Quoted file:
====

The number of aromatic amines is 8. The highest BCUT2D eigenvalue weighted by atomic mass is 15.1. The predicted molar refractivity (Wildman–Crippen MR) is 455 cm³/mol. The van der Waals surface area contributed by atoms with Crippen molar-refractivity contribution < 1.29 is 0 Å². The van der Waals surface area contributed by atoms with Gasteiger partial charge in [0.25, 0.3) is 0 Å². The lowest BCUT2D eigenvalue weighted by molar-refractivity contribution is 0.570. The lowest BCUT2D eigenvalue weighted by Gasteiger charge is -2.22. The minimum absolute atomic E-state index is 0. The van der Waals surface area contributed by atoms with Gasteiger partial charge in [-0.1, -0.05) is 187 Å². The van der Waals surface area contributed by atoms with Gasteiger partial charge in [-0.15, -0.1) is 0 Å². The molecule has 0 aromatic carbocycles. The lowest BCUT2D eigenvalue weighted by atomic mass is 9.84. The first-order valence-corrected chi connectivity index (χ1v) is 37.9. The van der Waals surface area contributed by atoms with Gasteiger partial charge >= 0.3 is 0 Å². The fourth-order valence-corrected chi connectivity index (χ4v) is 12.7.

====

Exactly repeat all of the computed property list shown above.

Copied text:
The number of aromatic amines is 8. The highest BCUT2D eigenvalue weighted by atomic mass is 15.1. The predicted molar refractivity (Wildman–Crippen MR) is 455 cm³/mol. The van der Waals surface area contributed by atoms with Crippen molar-refractivity contribution < 1.29 is 0 Å². The van der Waals surface area contributed by atoms with Gasteiger partial charge in [0.25, 0.3) is 0 Å². The lowest BCUT2D eigenvalue weighted by molar-refractivity contribution is 0.570. The lowest BCUT2D eigenvalue weighted by Gasteiger charge is -2.22. The minimum absolute atomic E-state index is 0. The van der Waals surface area contributed by atoms with Gasteiger partial charge in [-0.1, -0.05) is 187 Å². The van der Waals surface area contributed by atoms with Gasteiger partial charge in [-0.15, -0.1) is 0 Å². The molecule has 0 aromatic carbocycles. The lowest BCUT2D eigenvalue weighted by atomic mass is 9.84. The first-order valence-corrected chi connectivity index (χ1v) is 37.9. The van der Waals surface area contributed by atoms with Gasteiger partial charge >= 0.3 is 0 Å². The fourth-order valence-corrected chi connectivity index (χ4v) is 12.7.